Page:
Four Reasons to Buy a Wii U this Holiday

wii uWhen the Wii U first launched two years ago, no one was sure what to make of it. Lots of people thought it was simply an expansion to the Wii. The Wii U’s high-definition graphics were viewed by many as Nintendo merely catching up to Sony and Microsoft’s previous generation. Sales were much lower than expected, and the grumbling about Nintendo’s entire future began in earnest—and continues to this day.

Flash forward to this holiday season and the Wii U is suddenly one of the hottest items around. An attractive price point, a modest but high-quality library of games, and the unique touchscreen controller make the Wii U the most interesting console on the market. In addition, Nintendo’s primary focus on family-friendly entertainment and software continues unchallenged.

If you still need some convincing, here are five reasons to get a Wii U this holiday season.

Read the full article at Pixelkin.org >>

Video Game Music Makes the Perfect Lullaby

lullaby

As a parent of a young child I’m all too familiar with the eternal struggle of bedtime. After many sleepless nights, I discovered a nightly ritual of a lullaby playlist worked wonders. I’m a huge fan of video game music and many official soundtracks, orchestral adaptations, and remixes work amazingly well as beautiful lullabies, especially if you’ve grown tired of Enya and classical music. Here’s a collection to get you started.

Read the full list at Pixelkin.org >>

Final Thoughts – The Banner Saga

I’ve finished another backlogged game via Rogue’s Adventures. You can read my latest Final Thoughts on my gaming blog, and enjoy the excerpt below.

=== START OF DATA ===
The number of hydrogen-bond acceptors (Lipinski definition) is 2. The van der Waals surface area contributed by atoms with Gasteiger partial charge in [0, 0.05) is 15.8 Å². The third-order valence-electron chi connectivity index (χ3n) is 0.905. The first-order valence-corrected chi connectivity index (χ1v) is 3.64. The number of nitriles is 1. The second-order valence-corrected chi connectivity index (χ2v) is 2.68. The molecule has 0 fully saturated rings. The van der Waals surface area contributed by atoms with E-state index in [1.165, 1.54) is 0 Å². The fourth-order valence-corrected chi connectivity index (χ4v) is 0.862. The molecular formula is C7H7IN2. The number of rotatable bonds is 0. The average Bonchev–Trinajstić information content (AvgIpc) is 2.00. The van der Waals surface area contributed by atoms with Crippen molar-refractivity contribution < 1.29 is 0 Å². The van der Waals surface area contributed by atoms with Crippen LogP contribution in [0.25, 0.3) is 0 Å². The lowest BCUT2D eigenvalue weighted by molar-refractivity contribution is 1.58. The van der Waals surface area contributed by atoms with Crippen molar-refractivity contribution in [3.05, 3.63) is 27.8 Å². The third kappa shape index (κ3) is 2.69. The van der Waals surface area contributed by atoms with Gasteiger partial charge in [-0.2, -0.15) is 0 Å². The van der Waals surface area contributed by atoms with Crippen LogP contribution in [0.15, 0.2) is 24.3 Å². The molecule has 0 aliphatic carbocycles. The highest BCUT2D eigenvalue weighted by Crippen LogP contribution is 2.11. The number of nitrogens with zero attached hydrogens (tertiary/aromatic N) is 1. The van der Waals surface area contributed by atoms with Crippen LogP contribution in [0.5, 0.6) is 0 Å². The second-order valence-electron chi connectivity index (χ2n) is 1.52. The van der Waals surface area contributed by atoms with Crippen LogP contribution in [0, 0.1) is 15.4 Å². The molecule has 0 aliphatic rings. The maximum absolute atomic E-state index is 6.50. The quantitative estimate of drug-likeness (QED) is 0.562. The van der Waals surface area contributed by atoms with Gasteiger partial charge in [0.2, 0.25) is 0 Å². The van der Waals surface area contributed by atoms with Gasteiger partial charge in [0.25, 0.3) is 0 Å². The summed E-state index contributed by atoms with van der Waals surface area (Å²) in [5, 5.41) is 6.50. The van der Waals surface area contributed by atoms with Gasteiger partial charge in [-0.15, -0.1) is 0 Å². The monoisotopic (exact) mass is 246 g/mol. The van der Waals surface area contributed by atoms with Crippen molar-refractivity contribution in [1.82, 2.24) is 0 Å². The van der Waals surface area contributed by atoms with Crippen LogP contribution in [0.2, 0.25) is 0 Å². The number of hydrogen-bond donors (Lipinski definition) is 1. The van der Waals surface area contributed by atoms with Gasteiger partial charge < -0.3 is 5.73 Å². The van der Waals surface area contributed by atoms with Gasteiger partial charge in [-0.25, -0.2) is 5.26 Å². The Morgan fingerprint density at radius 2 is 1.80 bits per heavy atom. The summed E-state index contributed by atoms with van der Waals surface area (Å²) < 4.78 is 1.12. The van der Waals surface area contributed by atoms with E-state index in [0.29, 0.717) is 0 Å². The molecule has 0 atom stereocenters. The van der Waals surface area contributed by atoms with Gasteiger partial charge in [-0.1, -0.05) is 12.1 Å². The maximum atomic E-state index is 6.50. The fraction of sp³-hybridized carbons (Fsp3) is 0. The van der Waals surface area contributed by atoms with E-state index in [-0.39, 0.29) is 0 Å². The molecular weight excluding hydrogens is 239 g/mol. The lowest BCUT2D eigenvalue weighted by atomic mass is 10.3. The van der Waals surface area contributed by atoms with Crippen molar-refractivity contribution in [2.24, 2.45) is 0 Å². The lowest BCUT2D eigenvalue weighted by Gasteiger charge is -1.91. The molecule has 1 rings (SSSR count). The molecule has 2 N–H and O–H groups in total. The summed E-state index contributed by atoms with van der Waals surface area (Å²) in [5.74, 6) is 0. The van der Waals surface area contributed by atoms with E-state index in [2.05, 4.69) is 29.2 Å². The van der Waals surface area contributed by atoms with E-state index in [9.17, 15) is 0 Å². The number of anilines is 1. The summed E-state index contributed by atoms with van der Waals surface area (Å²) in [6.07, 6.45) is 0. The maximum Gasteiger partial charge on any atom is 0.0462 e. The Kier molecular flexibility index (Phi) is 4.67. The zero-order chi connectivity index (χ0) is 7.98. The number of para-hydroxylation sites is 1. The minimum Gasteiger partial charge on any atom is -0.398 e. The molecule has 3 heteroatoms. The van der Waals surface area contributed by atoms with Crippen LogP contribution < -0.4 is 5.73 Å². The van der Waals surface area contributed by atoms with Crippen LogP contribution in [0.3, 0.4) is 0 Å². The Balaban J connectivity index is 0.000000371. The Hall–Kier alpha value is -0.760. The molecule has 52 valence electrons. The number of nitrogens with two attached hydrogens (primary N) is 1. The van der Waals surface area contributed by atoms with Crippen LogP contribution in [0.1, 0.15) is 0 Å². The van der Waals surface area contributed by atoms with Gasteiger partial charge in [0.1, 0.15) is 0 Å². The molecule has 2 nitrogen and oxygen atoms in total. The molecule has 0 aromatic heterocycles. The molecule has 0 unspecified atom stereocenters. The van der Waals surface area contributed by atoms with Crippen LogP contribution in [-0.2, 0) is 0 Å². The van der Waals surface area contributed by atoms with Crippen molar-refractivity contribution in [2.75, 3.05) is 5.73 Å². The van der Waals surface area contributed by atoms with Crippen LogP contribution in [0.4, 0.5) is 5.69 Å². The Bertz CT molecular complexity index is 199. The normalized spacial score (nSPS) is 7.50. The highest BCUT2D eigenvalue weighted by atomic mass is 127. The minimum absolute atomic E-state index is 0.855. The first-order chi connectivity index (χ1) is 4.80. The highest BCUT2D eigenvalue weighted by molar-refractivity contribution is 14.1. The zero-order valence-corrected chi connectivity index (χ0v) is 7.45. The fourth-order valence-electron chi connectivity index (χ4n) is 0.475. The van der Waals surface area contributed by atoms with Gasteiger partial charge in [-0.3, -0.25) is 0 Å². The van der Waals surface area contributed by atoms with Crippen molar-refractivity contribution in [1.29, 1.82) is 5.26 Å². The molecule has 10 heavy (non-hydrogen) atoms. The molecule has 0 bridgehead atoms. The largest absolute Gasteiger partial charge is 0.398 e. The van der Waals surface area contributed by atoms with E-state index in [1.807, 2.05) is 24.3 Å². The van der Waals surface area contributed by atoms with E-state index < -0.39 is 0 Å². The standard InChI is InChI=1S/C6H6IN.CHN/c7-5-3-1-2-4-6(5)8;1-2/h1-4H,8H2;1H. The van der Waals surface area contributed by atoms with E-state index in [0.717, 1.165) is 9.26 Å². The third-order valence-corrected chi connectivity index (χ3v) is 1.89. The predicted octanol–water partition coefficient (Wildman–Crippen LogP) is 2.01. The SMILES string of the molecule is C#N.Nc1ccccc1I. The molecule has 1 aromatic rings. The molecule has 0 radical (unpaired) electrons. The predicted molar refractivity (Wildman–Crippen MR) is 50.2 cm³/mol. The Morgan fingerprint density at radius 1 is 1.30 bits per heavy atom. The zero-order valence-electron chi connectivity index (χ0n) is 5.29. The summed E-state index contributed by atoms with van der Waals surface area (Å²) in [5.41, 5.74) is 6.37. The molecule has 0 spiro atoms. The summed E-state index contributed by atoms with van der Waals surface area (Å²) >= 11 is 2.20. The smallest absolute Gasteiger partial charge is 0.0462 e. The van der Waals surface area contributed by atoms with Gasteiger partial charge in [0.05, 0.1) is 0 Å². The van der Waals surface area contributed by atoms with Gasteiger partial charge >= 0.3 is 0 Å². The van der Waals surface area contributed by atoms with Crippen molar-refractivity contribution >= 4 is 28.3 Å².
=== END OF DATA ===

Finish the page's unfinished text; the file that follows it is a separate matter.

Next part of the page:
banner saga

Every once in a while I dive into a more recently released game in my backlog. This whole season of Rogue’s Adventures is mostly made up of games released in the last few years, and The Banner Saga is the second most recent game I’ve played and written about since Shadowrun Returns last year (which was backlogged for all of a few weeks).

The Banner Saga was part of the original wave of Kickstarter games in 2012, alongside the likes of Broken Age and Wasteland 2, and benefited greatly from that initial excitement and draw to the crowdfunding platform. It was also one of the few games I didn’t actually back (along with Shadowrun Returns, ironically) in my attempt to be choosy when picking my supporting projects. The Banner Saga was a first indie project from a new studio (broken off from BioWare’s MMO division) and the gameplay structure seemed a bit confusing.

But the hand-drawn art style was beautiful and I’m always up for a game with tactical turn-based combat – thus The Banner Saga remained on my radar for years until finally picking it up on the last Steam sale.

If I had to describe The Banner Saga in a single ‘elevator pitch’ sentence, it would be: An apocalyptic Oregon Trail with life and death choices, tactical combat and RPG stats wrapped up in a unique fantasy world based on Norse mythology.

Read the full Final Thoughts over on my blog on Game Informer >>

My Inquisitor

dragon age inquisition inquisitor

So here we are with the long-awaited third installment. Unlike Dragon Age II, which was pumped out in a little over a year (while they were working on ME3), Inquisition has been in development for several years, and from what we’ve read of previews, interviews and most recently reviews, it looks like a huge step in the right direction. Taking feedback from fans, combining the best parts of Origin, DAII and the Mass Effect trilogy as well as looking at the insane success of the most recent Elder Scrolls game Skyrim have created a winning formula.

After navigating the panels of Dragon Age Keep I’m full prepared to dive back into Thedas – but first I have to decide on my Inquisitor.

Read the full post over on Game Informer >>